This statement: “Children use digital technology for specific reasons and it is important to take their opinions and explanations seriously” ...
The internet of opportunities: what children say
Blog

The internet of opportunities: what children say

“We grew up with the internet. I mean, the internet has always been here with us. The grown-ups are like ‘Wow the internet appeared’, while it is perfectly normal for us.” –Boy, 15 years old, Serbia
Piloting a research toolkit on child internet use in rural South Africa
Blog

Piloting a research toolkit on child internet use in rural South Africa

When the scope of a research project on child internet use spans multiple countries with vast cultural, economic and social variation, navigating the differences presents formidable challenges. For the Global Kids Online network, a research initiative tackling these challenges is crucial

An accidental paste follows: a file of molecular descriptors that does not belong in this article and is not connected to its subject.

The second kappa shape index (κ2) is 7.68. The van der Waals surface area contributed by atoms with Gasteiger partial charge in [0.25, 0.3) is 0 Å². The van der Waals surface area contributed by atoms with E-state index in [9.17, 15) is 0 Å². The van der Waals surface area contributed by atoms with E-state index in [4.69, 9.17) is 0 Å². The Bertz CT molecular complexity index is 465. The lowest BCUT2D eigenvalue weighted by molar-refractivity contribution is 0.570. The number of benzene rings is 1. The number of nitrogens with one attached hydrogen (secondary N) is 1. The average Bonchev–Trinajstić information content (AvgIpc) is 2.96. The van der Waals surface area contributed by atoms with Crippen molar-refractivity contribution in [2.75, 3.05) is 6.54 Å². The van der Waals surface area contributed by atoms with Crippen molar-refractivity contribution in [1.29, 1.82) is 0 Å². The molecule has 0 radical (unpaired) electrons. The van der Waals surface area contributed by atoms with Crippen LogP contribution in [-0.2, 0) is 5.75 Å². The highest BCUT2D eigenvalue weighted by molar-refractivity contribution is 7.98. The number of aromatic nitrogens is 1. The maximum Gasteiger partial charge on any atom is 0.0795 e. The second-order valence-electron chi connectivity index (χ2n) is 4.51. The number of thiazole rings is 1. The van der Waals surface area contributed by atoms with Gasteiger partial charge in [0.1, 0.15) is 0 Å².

Journal articles

Piloting a research toolkit on child internet use in rural South Africa
Journal Article

Addressing violence against children online and offline

Piloting a research toolkit on child internet use in rural South Africa
Journal Article

Contextualising the link between adolescents’ use of digital technology and their mental health: a multi‐country study of time spent online and life satisfaction

Podcasts

Piloting a research toolkit on child internet use in rural South Africa
Podcast

The screen time debate: what do we really know about the effects of children's time online?

Piloting a research toolkit on child internet use in rural South Africa
Podcast

The Screen Time Debate: What Do We Really Know About the Effects of Children’s Time Online?